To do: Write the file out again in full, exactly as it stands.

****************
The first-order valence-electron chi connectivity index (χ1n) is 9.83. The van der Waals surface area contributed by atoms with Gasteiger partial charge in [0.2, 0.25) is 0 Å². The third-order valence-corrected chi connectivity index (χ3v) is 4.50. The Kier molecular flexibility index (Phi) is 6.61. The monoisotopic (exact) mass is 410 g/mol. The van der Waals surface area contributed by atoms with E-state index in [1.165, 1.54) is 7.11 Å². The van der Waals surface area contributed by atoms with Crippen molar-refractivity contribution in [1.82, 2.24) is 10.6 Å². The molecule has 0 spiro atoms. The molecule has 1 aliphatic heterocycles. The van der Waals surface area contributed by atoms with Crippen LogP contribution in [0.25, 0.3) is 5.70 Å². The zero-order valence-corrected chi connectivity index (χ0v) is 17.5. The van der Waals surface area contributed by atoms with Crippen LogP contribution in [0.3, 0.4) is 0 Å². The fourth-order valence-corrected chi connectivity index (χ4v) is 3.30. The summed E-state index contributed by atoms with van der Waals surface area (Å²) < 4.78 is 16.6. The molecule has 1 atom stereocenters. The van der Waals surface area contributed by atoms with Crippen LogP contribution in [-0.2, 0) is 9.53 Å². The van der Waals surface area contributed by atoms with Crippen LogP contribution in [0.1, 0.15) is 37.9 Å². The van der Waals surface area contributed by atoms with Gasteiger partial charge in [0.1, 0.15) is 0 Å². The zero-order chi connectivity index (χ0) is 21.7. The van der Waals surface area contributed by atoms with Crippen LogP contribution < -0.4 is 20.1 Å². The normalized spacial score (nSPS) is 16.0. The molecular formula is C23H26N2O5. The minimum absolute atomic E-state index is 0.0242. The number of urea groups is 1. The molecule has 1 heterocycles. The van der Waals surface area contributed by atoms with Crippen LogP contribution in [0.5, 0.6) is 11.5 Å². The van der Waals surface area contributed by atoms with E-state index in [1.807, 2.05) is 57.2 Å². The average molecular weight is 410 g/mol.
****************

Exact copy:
The first-order valence-electron chi connectivity index (χ1n) is 9.83. The van der Waals surface area contributed by atoms with Gasteiger partial charge in [0.2, 0.25) is 0 Å². The third-order valence-corrected chi connectivity index (χ3v) is 4.50. The Kier molecular flexibility index (Phi) is 6.61. The monoisotopic (exact) mass is 410 g/mol. The van der Waals surface area contributed by atoms with E-state index in [1.165, 1.54) is 7.11 Å². The van der Waals surface area contributed by atoms with Crippen molar-refractivity contribution in [1.82, 2.24) is 10.6 Å². The molecule has 0 spiro atoms. The molecule has 1 aliphatic heterocycles. The van der Waals surface area contributed by atoms with Crippen LogP contribution in [0.25, 0.3) is 5.70 Å². The zero-order valence-corrected chi connectivity index (χ0v) is 17.5. The van der Waals surface area contributed by atoms with Crippen LogP contribution in [0.3, 0.4) is 0 Å². The fourth-order valence-corrected chi connectivity index (χ4v) is 3.30. The summed E-state index contributed by atoms with van der Waals surface area (Å²) < 4.78 is 16.6. The molecule has 1 atom stereocenters. The van der Waals surface area contributed by atoms with Crippen LogP contribution in [-0.2, 0) is 9.53 Å². The van der Waals surface area contributed by atoms with Crippen LogP contribution in [0.1, 0.15) is 37.9 Å². The van der Waals surface area contributed by atoms with Gasteiger partial charge in [0.1, 0.15) is 0 Å². The zero-order chi connectivity index (χ0) is 21.7. The van der Waals surface area contributed by atoms with Crippen LogP contribution < -0.4 is 20.1 Å². The normalized spacial score (nSPS) is 16.0. The molecular formula is C23H26N2O5. The minimum absolute atomic E-state index is 0.0242. The number of urea groups is 1. The molecule has 1 heterocycles. The van der Waals surface area contributed by atoms with Crippen LogP contribution in [0.5, 0.6) is 11.5 Å². The van der Waals surface area contributed by atoms with E-state index in [1.807, 2.05) is 57.2 Å². The average molecular weight is 410 g/mol.